I was invited to participate in a show entitled, "N/Q/C: An Exhibition About Difficult Words." I find the words featured as the subject of the show to be such an affront to my sense of well–being and existence that my first inclination was to decline participation. Ultimately, I determined a way to contribute to the show in a manner I found satisfying and which allowed me to add my personal viewpoint to the subject. In sum, I would like the three slurs featured in the show to meet obsolescence like other slurs have, through the 20th and early 21st centuries.
I challenged myself to visualize the cultural relevance of these slurs. How could I describe the manner in which some derogatory terms have persisted, while others have faded into the recesses of collective memory? Like many, I conducted Internet research to find a way to embody my inquiries, and I found it in the popular encyclopedia site, Wikipedia. The site features an entry entitled, "List of Ethnic Slurs." Along with the terms I found there, I added slurs around gender, sexuality and sexual identity.
On September 14, 2014, I counted the words per entry for each slur that warranted its own page, surmising that a word that held more cultural currency would warrant more discussion -- more words devoted to its history, use and current relevance. I note the date, because Wikipedia's content is user generated, and the qualities of any particular article might change over time.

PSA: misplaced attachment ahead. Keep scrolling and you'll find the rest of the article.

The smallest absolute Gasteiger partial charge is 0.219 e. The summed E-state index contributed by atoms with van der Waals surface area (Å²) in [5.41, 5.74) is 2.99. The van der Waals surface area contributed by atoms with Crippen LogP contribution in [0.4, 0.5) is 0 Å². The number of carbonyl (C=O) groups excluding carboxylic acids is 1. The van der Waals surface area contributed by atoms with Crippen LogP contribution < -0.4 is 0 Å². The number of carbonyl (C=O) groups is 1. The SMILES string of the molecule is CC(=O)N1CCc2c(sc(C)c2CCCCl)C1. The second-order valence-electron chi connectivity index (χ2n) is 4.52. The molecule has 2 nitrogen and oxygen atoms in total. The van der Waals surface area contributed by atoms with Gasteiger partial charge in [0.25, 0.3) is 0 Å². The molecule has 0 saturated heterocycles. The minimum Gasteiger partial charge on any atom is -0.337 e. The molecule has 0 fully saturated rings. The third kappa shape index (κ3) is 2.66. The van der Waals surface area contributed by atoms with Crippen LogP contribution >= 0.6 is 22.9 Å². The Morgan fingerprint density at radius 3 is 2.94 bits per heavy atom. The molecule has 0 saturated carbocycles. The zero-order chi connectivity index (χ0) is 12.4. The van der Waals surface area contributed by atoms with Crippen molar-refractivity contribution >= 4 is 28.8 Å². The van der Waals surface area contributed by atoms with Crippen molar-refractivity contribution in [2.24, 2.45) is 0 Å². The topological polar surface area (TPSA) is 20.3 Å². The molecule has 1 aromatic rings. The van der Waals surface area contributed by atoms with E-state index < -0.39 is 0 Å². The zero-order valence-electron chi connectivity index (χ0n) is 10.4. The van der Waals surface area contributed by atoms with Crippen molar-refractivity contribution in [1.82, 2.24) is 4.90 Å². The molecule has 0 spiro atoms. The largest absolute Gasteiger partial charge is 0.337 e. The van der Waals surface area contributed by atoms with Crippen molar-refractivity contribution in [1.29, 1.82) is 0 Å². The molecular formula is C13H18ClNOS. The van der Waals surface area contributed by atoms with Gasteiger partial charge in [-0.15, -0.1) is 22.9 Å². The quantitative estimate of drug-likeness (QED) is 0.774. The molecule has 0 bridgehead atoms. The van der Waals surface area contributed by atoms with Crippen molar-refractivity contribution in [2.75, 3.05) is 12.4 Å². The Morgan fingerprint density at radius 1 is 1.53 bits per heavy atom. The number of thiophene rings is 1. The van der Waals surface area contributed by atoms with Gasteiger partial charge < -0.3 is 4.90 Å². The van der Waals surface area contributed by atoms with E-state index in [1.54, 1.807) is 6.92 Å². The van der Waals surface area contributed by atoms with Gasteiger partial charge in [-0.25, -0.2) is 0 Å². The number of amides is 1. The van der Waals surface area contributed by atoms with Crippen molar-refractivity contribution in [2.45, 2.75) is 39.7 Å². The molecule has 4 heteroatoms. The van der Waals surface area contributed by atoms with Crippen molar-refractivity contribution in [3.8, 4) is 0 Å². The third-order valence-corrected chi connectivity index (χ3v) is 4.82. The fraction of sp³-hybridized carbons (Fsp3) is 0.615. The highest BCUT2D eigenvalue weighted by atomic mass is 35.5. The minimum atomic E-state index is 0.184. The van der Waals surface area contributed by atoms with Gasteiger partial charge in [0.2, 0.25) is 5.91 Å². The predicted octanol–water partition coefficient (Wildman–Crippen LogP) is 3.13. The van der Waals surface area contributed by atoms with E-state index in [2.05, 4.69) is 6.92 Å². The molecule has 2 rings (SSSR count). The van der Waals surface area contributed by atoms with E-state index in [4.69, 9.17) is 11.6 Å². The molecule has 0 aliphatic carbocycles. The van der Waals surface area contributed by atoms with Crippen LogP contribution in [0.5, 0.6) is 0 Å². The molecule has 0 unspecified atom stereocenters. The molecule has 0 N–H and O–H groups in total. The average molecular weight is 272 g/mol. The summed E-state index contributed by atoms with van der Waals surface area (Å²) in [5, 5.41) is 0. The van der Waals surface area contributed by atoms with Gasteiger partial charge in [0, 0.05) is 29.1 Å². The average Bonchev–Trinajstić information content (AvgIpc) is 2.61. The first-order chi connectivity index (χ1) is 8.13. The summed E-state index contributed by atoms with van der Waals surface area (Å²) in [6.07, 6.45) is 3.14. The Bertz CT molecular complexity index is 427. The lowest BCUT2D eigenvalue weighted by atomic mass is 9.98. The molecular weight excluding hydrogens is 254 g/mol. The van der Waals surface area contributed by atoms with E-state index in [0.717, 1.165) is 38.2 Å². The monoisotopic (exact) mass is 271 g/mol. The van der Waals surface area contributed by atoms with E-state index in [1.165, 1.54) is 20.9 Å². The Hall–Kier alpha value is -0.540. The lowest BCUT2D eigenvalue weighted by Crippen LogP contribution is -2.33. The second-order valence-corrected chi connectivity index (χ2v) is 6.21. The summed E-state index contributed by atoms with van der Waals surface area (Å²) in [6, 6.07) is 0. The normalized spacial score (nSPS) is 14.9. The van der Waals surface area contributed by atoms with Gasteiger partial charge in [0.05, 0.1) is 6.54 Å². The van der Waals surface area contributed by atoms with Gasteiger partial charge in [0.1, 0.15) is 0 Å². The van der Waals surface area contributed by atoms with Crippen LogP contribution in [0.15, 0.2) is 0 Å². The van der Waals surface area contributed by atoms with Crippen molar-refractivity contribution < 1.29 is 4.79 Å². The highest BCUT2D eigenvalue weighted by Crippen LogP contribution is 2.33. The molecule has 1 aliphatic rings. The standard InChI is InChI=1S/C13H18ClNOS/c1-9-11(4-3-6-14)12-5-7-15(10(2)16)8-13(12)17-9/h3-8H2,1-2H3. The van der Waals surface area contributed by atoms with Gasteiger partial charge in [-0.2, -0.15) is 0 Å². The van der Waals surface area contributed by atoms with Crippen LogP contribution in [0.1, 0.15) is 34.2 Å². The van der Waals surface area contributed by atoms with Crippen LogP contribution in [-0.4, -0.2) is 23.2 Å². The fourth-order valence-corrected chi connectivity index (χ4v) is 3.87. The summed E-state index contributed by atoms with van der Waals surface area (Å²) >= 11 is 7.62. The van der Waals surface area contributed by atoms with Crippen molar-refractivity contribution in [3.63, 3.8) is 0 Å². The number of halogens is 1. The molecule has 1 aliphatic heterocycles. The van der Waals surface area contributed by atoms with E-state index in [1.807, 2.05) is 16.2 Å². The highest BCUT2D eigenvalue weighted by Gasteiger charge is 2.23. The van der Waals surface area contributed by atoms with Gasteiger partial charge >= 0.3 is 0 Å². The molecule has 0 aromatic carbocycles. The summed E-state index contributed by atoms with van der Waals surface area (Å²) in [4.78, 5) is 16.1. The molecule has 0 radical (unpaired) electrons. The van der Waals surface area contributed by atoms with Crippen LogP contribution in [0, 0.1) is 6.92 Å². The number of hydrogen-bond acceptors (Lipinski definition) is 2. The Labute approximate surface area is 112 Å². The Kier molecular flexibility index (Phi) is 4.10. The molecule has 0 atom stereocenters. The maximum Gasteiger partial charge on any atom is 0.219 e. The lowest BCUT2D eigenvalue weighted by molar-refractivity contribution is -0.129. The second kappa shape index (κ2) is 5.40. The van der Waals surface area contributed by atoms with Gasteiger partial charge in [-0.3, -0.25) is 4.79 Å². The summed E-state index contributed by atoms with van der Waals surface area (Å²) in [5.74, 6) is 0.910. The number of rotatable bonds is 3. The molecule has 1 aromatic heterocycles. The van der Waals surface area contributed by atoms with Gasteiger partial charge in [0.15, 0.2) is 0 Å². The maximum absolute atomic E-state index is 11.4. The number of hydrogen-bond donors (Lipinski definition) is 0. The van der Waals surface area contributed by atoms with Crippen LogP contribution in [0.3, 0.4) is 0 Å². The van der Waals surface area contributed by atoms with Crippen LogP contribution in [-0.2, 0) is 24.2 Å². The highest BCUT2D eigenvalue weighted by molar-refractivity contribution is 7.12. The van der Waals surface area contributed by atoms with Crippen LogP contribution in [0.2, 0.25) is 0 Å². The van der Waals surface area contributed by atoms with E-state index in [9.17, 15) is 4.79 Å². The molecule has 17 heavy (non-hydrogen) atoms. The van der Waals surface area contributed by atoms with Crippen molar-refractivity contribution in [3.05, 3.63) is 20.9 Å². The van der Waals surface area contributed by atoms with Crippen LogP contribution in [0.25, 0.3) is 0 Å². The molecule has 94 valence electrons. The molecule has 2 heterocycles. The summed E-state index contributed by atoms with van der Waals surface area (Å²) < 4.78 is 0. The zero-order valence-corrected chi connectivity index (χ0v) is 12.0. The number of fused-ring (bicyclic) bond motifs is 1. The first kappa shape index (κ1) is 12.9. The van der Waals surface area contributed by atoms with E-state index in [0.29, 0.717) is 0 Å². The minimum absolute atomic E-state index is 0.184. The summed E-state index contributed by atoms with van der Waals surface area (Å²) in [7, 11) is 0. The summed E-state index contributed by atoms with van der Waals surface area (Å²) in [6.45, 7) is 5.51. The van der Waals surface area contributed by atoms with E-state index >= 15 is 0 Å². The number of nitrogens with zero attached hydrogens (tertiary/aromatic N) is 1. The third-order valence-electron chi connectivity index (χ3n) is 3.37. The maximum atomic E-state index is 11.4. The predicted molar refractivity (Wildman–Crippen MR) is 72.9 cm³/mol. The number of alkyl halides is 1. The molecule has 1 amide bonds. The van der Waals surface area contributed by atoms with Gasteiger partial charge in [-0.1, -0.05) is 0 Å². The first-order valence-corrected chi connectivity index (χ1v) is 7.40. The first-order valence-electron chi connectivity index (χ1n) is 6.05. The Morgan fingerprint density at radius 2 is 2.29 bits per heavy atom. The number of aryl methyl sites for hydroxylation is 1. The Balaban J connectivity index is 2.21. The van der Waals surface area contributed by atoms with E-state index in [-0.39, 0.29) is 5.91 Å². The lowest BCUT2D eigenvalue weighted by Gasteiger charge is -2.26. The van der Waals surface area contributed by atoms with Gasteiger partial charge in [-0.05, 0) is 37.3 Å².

In general, my theory regarding the attention paid to particular slurs was supported by what I admit to be an informal and unscientific test. The slurs that I hear most -- those that are most controversial in culture, received much more discussion (measured in words) than those that had more currency in the past, but had since become more or less obsolete. My hope is that all of the words in the list, and other slurs and derogations, will fall into obscurity as we move into the future.
"Retiring Words," the title of the artwork of which this writing is a part, has a twofold meaning: Many of the words in the artwork are retiring from use due to the silence around them, while society would be greatly improved if those still present in the cultural imagination were gradually retired from circulation. Perhaps we will see a day when words referring to groups of human beings will transform from degrading to life-affirming. Until then, we should be in the business of retiring these derogatory terms.